A Criminal Mind: Take an articling student under your wing

Times are tough for criminal lawyers, but imagine wanting to enter the criminal defence field today. With a crushing student loan and few jobs to apply for, what do you do with the belief that you were put on this planet to make a difference?

Surely, if the government loaned you money to go to law school, it must be because there are jobs out there. But sadly, there are usually only about a half-dozen criminal articling positions in private practice in Ottawa each year.

The provincial Crown attorneys’ office here allots two articling positions while the federal Department of Justice hires four students who will each do a few months of criminal articles in the Public Prosecution Service of Canada.

There’s no doubt this dearth of criminal articling positions is a problem across the province. It’s probably hard to find positions anywhere in Ontario.  

Maybe I am a bit old school, but somehow it resonates in my consciousness that lawyers collectively and members of the bar individually have a duty and obligation to assist and educate prospective criminal defence counsel. Isn’t this what our principals and mentors did for us?

Let’s leave the dire state of legal aid and the commendable boycott to one side. Yes, the lack of funding is a large part of the problem, but the issue goes beyond that. Does the underfunding of legal aid release us, as members of the bar, from the responsibility that we all have to take articling students?

We are the gateway to the call to the bar. Unless we do away with articling and the mentorship, camaraderie, and educational opportunities it offers, we must rise to the occasion by taking students more often and in greater numbers.

When a student has a real criminal articling experience, the bar, the bench, and the public benefit. The knowledge of one generation passes to the next. In Hebrew, there is an expression for this: l’dor vador. It refers to both the responsibility and the legacy of one generation to the succeeding one.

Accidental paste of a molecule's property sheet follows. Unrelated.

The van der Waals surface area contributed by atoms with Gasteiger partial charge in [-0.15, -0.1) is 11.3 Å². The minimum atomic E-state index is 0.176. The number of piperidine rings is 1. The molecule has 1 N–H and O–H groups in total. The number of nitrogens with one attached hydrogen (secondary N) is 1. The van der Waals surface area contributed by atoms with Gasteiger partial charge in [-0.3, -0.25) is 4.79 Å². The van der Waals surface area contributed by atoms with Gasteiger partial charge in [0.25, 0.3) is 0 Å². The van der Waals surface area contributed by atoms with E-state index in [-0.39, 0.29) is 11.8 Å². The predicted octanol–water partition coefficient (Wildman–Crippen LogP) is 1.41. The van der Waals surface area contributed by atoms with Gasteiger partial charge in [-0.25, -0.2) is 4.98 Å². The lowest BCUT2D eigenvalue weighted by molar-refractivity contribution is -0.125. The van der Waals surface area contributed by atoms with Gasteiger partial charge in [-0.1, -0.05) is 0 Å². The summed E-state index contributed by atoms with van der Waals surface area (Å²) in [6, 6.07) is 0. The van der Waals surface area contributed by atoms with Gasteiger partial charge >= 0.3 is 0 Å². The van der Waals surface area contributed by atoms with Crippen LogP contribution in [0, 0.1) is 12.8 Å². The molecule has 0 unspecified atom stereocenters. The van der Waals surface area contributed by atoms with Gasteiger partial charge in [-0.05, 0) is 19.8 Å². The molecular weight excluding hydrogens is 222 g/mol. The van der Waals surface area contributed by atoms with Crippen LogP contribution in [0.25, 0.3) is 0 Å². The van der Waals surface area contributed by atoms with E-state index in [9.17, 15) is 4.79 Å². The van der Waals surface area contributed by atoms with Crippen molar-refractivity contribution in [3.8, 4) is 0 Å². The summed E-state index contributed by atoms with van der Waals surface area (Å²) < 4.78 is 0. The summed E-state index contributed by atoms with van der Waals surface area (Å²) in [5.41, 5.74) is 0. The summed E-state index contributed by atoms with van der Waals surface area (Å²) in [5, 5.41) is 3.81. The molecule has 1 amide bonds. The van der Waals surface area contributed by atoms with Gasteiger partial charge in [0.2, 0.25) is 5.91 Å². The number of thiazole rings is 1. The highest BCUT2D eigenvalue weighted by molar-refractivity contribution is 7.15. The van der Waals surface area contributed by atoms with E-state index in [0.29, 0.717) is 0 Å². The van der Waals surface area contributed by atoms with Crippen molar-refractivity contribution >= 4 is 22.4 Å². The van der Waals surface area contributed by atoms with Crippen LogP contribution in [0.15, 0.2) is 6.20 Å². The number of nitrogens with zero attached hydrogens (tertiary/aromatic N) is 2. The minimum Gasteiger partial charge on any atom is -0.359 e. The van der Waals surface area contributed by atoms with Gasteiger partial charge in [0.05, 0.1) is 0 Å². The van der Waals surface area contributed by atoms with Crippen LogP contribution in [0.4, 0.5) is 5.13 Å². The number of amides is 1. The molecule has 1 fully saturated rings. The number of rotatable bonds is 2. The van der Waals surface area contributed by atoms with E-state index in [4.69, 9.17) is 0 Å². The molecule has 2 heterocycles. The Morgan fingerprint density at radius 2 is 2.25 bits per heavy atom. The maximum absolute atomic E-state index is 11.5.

What do I mean by a real

criminal articling experience? Well, sitting in remand court, going out to the jail, doing emergency research, watching trials, going to conferences, and participating in client meetings are all part of it.

It means soaking up what we do; learning to avoid ethical problems from someone who has encountered them before; and avoiding the serious mistakes that befall young calls to the bar who didn’t have criminal articles and who, as we are allowed to do, simply began practising.

I remember some wonderful experiences from when I was articling and doing my clerkship. It’s exhilarating after law school to be able to do real legal work and to have someone to discuss it with.

If we fail to take students and pass on what we know, the reputation of the bar will suffer. But we lose something individually and collectively as well. Whatever you make of yourself as a barrister, whether you were an academic, a socially conscious lawyer or a prodigious practitioner liked by your clients, all of that is ephemeral. It’s as if you left without an heir.

So, if you are a sole practitioner, maybe, despite all the grim economic news, it is time to take an articling student. And if you are at a small firm and you already have a student, maybe your firm can take a second student. Taking a student is a double mitzvah: you help the student and you help the bar. Hey, the student might even help you.

Rosalind Conway is a certified specialist in criminal litigation. She can be reached at [email protected].

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